“See to it that no one takes you captive through hollow and deceptive philosophy, which depends on human tradition and the basic principles of this world, rather than on Christ.”Paul, Colossians 2:8
. . . Believing hope [in Christ and our future with Christ] will itself provide the inexhaustible resources for the creative, inventive imagination of love.
– Jurgen Moltmann, Theology of Hope
1One Sabbath Jesus was going through the grainfields, and his disciples began to pick some heads of grain, rub them in their hands and eat the kernels. 2Some of the Pharisees asked, “Why are you doing what is unlawful on the Sabbath?”
3Jesus answered them, “Have you never read what David did when he and his companions were hungry? 4He entered the house of God, and taking the consecrated bread, he ate what is lawful only for priests to eat. And he also gave some to his companions.” 5Then Jesus said to them, “The Son of Man is Lord of the Sabbath.”Luke 6:1-5
Jesus and his disciples are walking through the grainfields. A light wind is rustling the stalks, swaying gently as they cut a swath through. We are there with them. These guys are always together and Jesus uses every opportunity to impart understanding.
The disciples are hungry and pick grain to eat. The Pharisees (do you get the sense that these other guys are always following Jesus around trying to catch him doing something wrong?) immediately proclaim that he is breaking the law by “working” on the Sabbath.
Jesus refers to Scripture as the precedent on which he is about to build his argument, again demonstrating his thorough knowledge and instinctual reliance upon it to help work through each situation that arises. The passage he refers to (I Samuel 21:1-6) has David – in his warrior era – obtaining consecrated (holy) bread from a terrified priest for his hungry men to eat.
Jesus is doing three things here: First, he is claiming to be Lord of the Sabbath, again proclaiming his deity and, by default, his precedence over any religious optics. Second, Jesus is showing his purposeful pragmatism, which we will continue to see throughout his life. In other words, he chooses to knowingly “break” religious law to meet the needs of his men, in this case, to meet their hunger. Third, Jesus knows that the purpose of the Fourth Commandment to, “Remember the Sabbath day by keeping it holy” (Exodus 20:8) is to recognize God’s six days of creation and seventh day of rest; this day is set aside for worship, rather than work. By allowing his disciples to pick and eat grain, Jesus is demonstrating that, while the spirit of the law is to honor God by not making the Sabbath a day of work, meeting basic human needs take precedence over the legalistic interpretation applied by the Pharisees. When the law becomes a mechanism to judge others and honor ourselves, we can be sure that we are far from the spirit of the law as God intended.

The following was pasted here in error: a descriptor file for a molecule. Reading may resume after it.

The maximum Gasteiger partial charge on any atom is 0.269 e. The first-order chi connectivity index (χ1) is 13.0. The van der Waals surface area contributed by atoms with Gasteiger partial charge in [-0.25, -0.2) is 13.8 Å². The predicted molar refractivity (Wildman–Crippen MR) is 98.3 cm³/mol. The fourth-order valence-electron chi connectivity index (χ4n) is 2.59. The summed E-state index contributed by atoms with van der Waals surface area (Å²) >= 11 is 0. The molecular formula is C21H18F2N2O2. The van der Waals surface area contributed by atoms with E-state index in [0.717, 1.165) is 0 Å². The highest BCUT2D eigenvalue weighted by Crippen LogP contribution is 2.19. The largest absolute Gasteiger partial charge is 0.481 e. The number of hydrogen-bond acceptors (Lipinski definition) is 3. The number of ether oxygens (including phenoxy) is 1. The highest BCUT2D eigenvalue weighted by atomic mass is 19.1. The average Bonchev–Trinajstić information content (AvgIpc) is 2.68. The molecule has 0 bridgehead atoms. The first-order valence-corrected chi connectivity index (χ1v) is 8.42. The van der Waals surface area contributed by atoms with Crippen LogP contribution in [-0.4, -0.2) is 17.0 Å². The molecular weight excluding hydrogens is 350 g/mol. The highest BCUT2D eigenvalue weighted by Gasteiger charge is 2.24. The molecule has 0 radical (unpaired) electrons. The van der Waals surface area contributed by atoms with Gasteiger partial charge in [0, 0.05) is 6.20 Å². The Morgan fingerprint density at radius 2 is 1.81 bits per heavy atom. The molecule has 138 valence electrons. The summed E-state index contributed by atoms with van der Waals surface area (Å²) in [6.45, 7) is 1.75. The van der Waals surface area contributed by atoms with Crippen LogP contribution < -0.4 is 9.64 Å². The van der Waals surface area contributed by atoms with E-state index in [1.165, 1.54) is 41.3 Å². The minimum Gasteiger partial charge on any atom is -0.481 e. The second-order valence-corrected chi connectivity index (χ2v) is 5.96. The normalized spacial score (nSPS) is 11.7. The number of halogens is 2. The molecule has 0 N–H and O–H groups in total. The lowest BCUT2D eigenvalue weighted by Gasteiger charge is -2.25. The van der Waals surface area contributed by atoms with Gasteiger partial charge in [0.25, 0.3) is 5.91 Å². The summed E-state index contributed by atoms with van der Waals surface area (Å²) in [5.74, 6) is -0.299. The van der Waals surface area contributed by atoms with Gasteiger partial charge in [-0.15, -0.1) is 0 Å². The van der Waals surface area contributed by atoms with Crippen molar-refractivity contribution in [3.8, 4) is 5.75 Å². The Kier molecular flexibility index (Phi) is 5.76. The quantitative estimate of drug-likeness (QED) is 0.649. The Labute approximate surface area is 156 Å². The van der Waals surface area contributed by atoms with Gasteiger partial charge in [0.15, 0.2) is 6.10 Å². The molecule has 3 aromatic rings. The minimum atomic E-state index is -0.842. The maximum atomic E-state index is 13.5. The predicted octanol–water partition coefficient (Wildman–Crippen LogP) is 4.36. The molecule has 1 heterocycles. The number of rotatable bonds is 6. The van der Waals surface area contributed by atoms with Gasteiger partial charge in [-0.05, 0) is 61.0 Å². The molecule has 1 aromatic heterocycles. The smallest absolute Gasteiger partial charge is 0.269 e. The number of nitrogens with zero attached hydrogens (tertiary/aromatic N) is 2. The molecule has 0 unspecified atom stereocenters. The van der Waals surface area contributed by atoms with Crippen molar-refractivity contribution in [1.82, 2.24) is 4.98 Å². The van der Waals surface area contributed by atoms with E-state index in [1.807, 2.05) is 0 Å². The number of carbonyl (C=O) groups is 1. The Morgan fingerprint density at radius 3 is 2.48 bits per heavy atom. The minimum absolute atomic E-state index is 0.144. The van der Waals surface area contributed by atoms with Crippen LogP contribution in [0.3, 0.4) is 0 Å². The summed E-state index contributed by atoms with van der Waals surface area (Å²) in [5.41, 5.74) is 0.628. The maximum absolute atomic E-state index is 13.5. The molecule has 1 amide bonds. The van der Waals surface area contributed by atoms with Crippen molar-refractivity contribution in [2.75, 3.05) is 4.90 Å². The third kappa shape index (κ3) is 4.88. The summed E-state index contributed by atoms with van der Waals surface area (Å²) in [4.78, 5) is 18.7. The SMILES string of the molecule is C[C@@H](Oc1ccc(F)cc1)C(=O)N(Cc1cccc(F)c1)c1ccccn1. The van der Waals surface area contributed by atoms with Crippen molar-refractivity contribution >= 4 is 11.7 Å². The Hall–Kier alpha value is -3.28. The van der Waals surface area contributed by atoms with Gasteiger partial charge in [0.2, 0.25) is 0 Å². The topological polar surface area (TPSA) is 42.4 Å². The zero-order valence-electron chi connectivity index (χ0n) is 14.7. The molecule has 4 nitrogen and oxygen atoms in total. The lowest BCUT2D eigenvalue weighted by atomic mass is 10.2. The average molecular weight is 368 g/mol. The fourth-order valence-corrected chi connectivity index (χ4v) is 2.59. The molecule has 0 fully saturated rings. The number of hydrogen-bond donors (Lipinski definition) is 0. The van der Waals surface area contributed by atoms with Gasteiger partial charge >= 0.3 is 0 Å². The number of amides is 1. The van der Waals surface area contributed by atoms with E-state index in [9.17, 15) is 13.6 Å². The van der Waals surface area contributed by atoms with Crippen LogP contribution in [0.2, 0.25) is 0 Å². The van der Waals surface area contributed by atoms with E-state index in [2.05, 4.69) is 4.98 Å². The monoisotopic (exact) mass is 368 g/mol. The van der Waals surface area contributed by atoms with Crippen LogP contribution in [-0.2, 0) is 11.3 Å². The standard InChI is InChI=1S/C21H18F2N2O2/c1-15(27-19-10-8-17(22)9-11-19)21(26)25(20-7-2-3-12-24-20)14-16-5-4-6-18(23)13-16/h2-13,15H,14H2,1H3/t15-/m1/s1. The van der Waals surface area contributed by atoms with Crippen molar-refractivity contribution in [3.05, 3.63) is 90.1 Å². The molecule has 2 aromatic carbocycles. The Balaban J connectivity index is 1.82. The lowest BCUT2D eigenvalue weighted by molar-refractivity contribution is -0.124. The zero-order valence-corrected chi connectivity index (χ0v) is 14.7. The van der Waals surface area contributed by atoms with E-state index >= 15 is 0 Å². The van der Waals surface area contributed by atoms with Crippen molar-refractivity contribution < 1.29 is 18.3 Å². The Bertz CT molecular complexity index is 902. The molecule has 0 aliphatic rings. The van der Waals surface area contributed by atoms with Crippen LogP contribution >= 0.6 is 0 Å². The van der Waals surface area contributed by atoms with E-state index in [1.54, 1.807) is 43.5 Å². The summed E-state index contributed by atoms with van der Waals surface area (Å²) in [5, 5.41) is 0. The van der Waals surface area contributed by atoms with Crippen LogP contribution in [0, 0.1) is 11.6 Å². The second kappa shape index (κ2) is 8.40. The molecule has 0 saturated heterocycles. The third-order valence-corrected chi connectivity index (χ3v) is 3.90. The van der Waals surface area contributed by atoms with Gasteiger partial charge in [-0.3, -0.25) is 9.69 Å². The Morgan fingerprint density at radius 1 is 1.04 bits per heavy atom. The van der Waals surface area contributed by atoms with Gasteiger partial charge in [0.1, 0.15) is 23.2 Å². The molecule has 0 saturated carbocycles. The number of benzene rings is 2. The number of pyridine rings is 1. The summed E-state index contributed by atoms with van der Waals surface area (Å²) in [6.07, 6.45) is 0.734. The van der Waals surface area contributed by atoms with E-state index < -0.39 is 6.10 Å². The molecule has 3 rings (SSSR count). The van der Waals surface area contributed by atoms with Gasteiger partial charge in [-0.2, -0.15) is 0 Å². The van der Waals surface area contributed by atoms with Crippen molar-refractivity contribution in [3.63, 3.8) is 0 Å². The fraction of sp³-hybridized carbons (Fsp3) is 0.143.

In this encounter, the disciples are on a “holy mission” with Jesus just as David and his men are described in 1 Samuel. There are deep implications here for how we approach ministry. The “holy mission” of Jesus should take precedence over our preoccupation with somehow breaking religious ritual or expectation in how this should be conducted.
This is not an excuse to go around doing things solely to tweak legalists nor a release from our call to seek righteousness. Rather, it opens up new possibilities, encourages creativity and removes some constraints as to how the mission of Jesus – healing, redemption, restoration, liberation, etc. – is pursued.
This is not to say that conventional approaches to ministry are ineffective; being unconventional for the sake of being unconventional is more often than not about pride rather than mission. However, there are many – perhaps unlimited – opportunities to apply God’s gift of creativity to the great call of bringing Jesus’ healing and restoration to those around us.
With the Spirit’s leading, we begin each day with a large white canvas before us to express the “creative, inventive imagination of love” in Christ.
“With wisdom are riches and honor, enduring wealth and prosperity. My fruit is better than fine gold; what I yield surpasses choice silver. I walk in the way of righteousness, along the paths of justice, bestowing wealth on those who love me and making their treasuries full.”Proverbs 8:18-21
“The heavens declare the glory of God; the skies proclaim the work of his hands. Day after day they pour forth speech; night after night they display knowledge. There is no speech or language where their voice is not heard. Their voice goes out into all the earth, their words to the ends of the world. In the heavens he has pitched a tent for the sun, which is like a bridegroom coming forth from his pavilion, like a champion rejoicing to run his course. It rises at one end of the heavens and makes its circuit to the other; nothing is hidden from its heat.”Psalm 19:1-6